Book Review: Blackout (The Newsflesh Trilogy #3), Mira Grant (2012)

February 14th, 2014 8:52 am by Kelly Garbato

Zombie Bears, Human Clones, State-Sponsored Bioterrorism — and Twincest?

four out of five stars

(Caution: spoilers ahead!)

Halfway through Deadline, when reluctant hero Shaun addressed his lover by his dead sister’s name (post-coitus!), I groaned. Audibly. Please dear zombie Jesus, I thought, don’t go all Dexter on me now. That would just be stupid. Well, prepare to get stupid.

The final book in Mira Grant’s Newsflesh trilogy, Blackout picks up shortly after the events of Deadline: with Shaun and the remaining members of the After the End Times team camping out at mad scientist Dr. Shannon Abbey’s illicit lab in Shady Cove, Oregon (population: the walking dead), while sister Georgia inexplicably awakes from death inside a CDC lab in nearby Seattle. Also known as “Subject 139b,” Shaun’s just discovered that he’s immune to the Kellis-Amberlee virus, quite possibly from nearly two and a half decades of constant exposure to the virus via Georgia’s retinal KA reservoir condition. The newest subject of Dr. Abbey’s scientific curiosity (read: poking and prodding), the invasions visited upon Shaun are nothing compared to the atrocities the CDC has inflicted upon his sister. Or, perhaps more accurately, George’s genetic line.

One of many Georgia Mason clones (some of them failed and destroyed, with the few successes waiting in the wings like so many benched players), this Georgia Mason – Subject 7c – is a 97% cognitive match to the original Georgia. She’s the “showroom model”: a pony to parade in front of the investors who financed her resurrection. “Street model” Georgia 8b is just 44% authentic. Unlike the “real” Georgia Mason, she’s pliable, obedient, and easy to control; she’s the Georgia the CDC means to deliver to Shaun. Only not if 7C – and her allies within the Epidemic Intelligence Service – can help it.

While Georgia Mason II attempts to escape from her petri dish, Shaun and the team continue to chase the conspiracy introduced in Deadline. The whole thing feels rather convoluted at times, but basically boils down to this: the Kellis-Amberlee virus is evolving, adapting itself to its human hosts. But he who controls the virus, controls society. For twenty plus years, this has been the CDC. Threatened by the loss of its new-found power, the CDC is systematically murdering people with reservoir conditions – people like Georgia Mason – people whose immune response to the virus suggests one possible means of coexisting with it. Some scientists believe that reservoir conditions may even hold the key to a cure – or, more dangerously, a hope of one. If there’s a chance that your newly zombified loved one might recover, what then? Who would be willing to pull the trigger?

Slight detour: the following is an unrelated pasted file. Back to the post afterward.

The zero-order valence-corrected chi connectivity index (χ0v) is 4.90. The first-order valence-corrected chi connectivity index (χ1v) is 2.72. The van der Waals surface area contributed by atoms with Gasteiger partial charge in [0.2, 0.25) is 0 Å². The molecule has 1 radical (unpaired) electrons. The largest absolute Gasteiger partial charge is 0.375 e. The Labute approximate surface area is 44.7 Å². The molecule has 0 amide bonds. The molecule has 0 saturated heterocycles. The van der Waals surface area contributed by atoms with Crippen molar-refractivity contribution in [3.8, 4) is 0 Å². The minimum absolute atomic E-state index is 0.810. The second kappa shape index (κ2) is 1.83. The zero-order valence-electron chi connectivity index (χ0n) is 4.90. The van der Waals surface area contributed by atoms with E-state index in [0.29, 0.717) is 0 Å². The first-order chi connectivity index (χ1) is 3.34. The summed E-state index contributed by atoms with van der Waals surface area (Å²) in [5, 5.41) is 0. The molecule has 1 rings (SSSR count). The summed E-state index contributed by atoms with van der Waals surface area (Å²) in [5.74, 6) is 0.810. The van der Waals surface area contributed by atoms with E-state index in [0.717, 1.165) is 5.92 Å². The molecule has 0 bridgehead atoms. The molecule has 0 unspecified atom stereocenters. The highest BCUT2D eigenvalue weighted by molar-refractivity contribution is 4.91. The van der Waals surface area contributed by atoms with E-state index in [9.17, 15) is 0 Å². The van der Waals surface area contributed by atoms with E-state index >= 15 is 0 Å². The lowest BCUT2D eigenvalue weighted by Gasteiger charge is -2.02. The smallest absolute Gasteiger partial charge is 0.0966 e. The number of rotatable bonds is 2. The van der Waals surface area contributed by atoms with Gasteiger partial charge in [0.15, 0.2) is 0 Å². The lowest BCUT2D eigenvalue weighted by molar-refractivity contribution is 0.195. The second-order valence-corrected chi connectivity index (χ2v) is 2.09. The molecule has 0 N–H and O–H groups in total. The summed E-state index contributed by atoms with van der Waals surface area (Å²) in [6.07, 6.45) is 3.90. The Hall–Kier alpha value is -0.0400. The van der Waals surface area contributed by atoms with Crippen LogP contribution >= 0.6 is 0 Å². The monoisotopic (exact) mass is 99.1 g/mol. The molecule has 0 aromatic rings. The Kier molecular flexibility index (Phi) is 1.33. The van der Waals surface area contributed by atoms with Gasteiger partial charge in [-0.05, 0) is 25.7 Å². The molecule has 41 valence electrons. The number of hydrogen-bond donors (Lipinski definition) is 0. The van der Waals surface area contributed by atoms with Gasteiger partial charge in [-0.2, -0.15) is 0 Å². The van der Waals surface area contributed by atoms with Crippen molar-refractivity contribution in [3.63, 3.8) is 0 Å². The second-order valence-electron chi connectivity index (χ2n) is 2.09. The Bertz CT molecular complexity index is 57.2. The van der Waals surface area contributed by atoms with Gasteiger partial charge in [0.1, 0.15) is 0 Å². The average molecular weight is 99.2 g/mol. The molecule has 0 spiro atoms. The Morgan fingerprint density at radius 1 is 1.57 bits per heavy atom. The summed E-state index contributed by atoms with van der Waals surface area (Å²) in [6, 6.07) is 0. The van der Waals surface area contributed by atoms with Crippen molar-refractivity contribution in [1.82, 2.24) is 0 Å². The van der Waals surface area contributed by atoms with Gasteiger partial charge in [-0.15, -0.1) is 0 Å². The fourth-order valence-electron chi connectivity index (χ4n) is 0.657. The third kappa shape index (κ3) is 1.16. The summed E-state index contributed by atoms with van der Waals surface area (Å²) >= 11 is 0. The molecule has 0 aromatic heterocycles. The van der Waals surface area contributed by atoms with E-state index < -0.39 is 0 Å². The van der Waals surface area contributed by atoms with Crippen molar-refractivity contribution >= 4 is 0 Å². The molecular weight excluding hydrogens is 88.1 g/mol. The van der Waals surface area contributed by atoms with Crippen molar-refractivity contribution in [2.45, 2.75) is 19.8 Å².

Shaun and Georgia’s paths inexorably converge, until they literally run smack dab into one another in the halls of the Seattle CDC – right before it explodes. This is where things get stupid. In order to prove to Shaun that she’s “real,” Georgia unveils their secret, for all the team to see: she and Shaun are lovers, and have been for years.

Now, I’m not usually one to use reaction gifs in book reviews – not because I don’t fancy ’em, but due to sheer laziness – but here, only a gif will do.

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(Twincest? Way grosser than a mayonegg.)

Okay, so. While it’s true that Shaun and Georgia are not biological siblings – both were adopted by the Masons at a young age – they were raised as such. Almost from birth. Worse, they’re very nearly the same age; their birthdays are just weeks apart. They may not be fraternal twins, but they’re pretty damn close. Seriously, this about as close to twincest as two non-biologically-related people can come.

Plus, Shaun and George seem to think of each other as siblings before lovers. This might be a strategic decision on the author’s part – anything other than platonic language would have given Grant’s ruse away books ago – but the two constantly refer to one another as “brother” and “sister,” including in their own internal monologues. If your line of reasoning is that they aren’t “really” siblings, so their romantic relationship is okay – well, you can’t have it both ways.